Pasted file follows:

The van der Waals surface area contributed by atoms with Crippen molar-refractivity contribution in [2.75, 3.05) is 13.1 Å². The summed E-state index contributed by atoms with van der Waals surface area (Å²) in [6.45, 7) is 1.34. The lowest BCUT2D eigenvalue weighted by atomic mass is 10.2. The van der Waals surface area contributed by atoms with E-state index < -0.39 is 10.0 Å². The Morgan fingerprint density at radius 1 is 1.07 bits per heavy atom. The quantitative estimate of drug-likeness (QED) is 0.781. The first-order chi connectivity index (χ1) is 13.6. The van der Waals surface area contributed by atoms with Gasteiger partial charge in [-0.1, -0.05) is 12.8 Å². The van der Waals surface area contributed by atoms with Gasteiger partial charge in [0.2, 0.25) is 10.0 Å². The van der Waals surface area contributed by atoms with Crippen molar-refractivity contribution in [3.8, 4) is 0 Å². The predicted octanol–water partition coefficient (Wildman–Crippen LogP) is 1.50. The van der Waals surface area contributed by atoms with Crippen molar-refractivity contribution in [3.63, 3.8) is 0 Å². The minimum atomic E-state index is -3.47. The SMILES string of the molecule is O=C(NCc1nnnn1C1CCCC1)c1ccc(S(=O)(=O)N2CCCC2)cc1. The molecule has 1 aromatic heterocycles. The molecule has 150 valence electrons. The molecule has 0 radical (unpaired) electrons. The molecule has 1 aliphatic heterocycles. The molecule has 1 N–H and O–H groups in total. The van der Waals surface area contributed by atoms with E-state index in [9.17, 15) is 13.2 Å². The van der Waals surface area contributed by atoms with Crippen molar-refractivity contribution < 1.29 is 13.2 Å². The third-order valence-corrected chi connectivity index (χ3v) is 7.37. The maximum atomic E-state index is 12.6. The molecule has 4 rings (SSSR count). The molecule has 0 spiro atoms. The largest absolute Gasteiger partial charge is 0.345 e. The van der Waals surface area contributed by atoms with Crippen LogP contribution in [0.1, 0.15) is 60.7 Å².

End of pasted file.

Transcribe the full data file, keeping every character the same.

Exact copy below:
The van der Waals surface area contributed by atoms with Crippen molar-refractivity contribution in [2.75, 3.05) is 13.1 Å². The summed E-state index contributed by atoms with van der Waals surface area (Å²) in [6.45, 7) is 1.34. The lowest BCUT2D eigenvalue weighted by atomic mass is 10.2. The van der Waals surface area contributed by atoms with E-state index < -0.39 is 10.0 Å². The Morgan fingerprint density at radius 1 is 1.07 bits per heavy atom. The quantitative estimate of drug-likeness (QED) is 0.781. The first-order chi connectivity index (χ1) is 13.6. The van der Waals surface area contributed by atoms with Gasteiger partial charge in [-0.1, -0.05) is 12.8 Å². The van der Waals surface area contributed by atoms with Gasteiger partial charge in [0.2, 0.25) is 10.0 Å². The van der Waals surface area contributed by atoms with Crippen molar-refractivity contribution in [3.8, 4) is 0 Å². The predicted octanol–water partition coefficient (Wildman–Crippen LogP) is 1.50. The van der Waals surface area contributed by atoms with Crippen molar-refractivity contribution in [3.63, 3.8) is 0 Å². The minimum atomic E-state index is -3.47. The SMILES string of the molecule is O=C(NCc1nnnn1C1CCCC1)c1ccc(S(=O)(=O)N2CCCC2)cc1. The molecule has 1 aromatic heterocycles. The molecule has 150 valence electrons. The molecule has 0 radical (unpaired) electrons. The molecule has 1 aliphatic heterocycles. The molecule has 1 N–H and O–H groups in total. The van der Waals surface area contributed by atoms with E-state index in [9.17, 15) is 13.2 Å². The van der Waals surface area contributed by atoms with Crippen molar-refractivity contribution < 1.29 is 13.2 Å². The third-order valence-corrected chi connectivity index (χ3v) is 7.37. The maximum atomic E-state index is 12.6. The molecule has 4 rings (SSSR count). The molecule has 0 spiro atoms. The largest absolute Gasteiger partial charge is 0.345 e. The van der Waals surface area contributed by atoms with Crippen LogP contribution in [0.1, 0.15) is 60.7 Å².